A theme park inside a 2,000-year-old Transylvanian salt mine is like playing on another planet

Transylvania Salt Mine. (Courtesy Richard John Seymour)

Transylvania Salt Mine. (Courtesy Richard John Seymour)

Each year, thousands of visitors descend into Salina Turda, a Transylvanian salt mine dating over 2,000 years. In its lifetime the salt mine has had many uses, storing the coffers of Hungarian kings and Habsburg emperors, providing shelter during World War II, and even operating as a cheese storage center.

In 1992, Salina Turda reopened as a visitor attraction, and after 16 years and $6.5 million of investments, has transformed into a museum and theme park. British photographer Richard John Seymour, documented this subterranean destination.

More after the jump.

Fontainebleau Anew

East
Monday, July 27, 2009
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A new free-standing spa at the Fontainebleau Miami features a hurricane-rated glass curtainwall. Goldfinger, eat your heart out. (Courtesy Fontainebleau)

A new free-standing spa at the Fontainebleau Miami features a hurricane-rated glass curtainwall. Goldfinger, eat your heart out. (Courtesy Fontainebleau)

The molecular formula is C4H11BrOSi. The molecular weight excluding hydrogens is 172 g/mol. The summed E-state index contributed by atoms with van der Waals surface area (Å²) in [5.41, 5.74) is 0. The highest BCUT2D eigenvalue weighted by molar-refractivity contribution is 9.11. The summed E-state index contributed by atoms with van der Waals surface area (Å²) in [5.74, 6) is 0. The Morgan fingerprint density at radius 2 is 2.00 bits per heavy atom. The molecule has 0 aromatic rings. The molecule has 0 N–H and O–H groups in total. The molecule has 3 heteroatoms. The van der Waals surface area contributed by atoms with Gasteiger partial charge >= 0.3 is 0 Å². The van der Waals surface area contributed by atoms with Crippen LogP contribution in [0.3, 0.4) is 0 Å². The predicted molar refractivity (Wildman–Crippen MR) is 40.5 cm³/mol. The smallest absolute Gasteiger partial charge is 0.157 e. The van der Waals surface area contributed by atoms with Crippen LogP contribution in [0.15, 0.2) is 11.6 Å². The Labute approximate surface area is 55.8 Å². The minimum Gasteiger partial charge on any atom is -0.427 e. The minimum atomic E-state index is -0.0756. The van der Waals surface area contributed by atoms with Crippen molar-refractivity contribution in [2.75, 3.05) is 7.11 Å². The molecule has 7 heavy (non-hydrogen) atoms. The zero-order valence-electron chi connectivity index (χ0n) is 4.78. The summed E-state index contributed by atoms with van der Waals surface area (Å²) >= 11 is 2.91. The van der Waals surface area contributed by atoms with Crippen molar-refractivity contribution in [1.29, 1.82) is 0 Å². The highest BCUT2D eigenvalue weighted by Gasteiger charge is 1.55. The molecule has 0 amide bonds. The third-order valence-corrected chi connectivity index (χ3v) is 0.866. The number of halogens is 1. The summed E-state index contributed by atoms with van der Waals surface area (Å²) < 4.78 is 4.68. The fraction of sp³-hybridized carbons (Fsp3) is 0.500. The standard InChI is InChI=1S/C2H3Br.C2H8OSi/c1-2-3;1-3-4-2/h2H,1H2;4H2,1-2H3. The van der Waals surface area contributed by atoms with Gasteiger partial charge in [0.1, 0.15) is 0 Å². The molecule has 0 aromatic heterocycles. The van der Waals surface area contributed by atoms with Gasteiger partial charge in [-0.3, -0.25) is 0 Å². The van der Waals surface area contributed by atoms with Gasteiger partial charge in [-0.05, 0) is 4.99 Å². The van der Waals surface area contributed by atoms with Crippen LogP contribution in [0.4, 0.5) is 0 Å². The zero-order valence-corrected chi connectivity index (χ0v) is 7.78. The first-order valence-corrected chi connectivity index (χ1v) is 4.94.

Morris Lapidus’ Fontainebleau in Miami is one of the most recognizable hotels in the United States, thanks in no small part to its frequent appearances in television shows and films, perhaps most notably and intimately in the 1964 James Bond movie Goldfinger. A recent two-year revitalization has brought the old bastion of luxury and class—which had begun to show its wear—back to prime condition. More than just polish up the surfaces, the effort included the addition of a free-standing spa. The designers, Dallas-based architectural firm HKS, selected a blue tinted glass for the spa’s curtain wall. In addition to referencing the adjacent pool’s azure complexion, the glass (1 5/16-inch thick Viracon laminated units with a Vanceva Storm interlayer) meets Miami’s strict large missile impact and hurricane codes. Goldfinger would be proud.

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